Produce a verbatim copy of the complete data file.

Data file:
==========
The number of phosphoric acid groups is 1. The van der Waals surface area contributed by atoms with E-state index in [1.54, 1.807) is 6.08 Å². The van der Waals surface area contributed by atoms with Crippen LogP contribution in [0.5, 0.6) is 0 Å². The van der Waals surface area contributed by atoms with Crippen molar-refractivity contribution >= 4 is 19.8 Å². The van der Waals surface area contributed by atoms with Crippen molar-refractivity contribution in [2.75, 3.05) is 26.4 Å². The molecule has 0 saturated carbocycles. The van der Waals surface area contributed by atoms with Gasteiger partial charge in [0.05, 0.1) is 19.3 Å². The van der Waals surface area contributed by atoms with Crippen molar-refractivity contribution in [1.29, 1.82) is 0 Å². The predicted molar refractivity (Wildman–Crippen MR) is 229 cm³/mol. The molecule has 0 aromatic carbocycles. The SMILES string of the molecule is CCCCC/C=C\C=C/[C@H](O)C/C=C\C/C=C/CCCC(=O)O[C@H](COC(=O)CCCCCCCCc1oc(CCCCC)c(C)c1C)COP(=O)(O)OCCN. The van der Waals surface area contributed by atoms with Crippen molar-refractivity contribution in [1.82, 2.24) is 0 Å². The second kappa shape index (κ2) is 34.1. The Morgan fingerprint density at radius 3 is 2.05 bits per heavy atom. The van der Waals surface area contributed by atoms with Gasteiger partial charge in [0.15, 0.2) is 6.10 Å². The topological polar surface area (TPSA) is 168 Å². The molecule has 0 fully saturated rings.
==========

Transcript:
The number of phosphoric acid groups is 1. The van der Waals surface area contributed by atoms with E-state index in [1.54, 1.807) is 6.08 Å². The van der Waals surface area contributed by atoms with Crippen LogP contribution in [0.5, 0.6) is 0 Å². The van der Waals surface area contributed by atoms with Crippen molar-refractivity contribution >= 4 is 19.8 Å². The van der Waals surface area contributed by atoms with Crippen molar-refractivity contribution in [2.75, 3.05) is 26.4 Å². The molecule has 0 saturated carbocycles. The van der Waals surface area contributed by atoms with Gasteiger partial charge in [0.05, 0.1) is 19.3 Å². The van der Waals surface area contributed by atoms with Crippen molar-refractivity contribution in [1.29, 1.82) is 0 Å². The predicted molar refractivity (Wildman–Crippen MR) is 229 cm³/mol. The molecule has 0 aromatic carbocycles. The SMILES string of the molecule is CCCCC/C=C\C=C/[C@H](O)C/C=C\C/C=C/CCCC(=O)O[C@H](COC(=O)CCCCCCCCc1oc(CCCCC)c(C)c1C)COP(=O)(O)OCCN. The van der Waals surface area contributed by atoms with Crippen molar-refractivity contribution in [1.82, 2.24) is 0 Å². The second kappa shape index (κ2) is 34.1. The Morgan fingerprint density at radius 3 is 2.05 bits per heavy atom. The van der Waals surface area contributed by atoms with Gasteiger partial charge in [0.15, 0.2) is 6.10 Å². The topological polar surface area (TPSA) is 168 Å². The molecule has 0 fully saturated rings.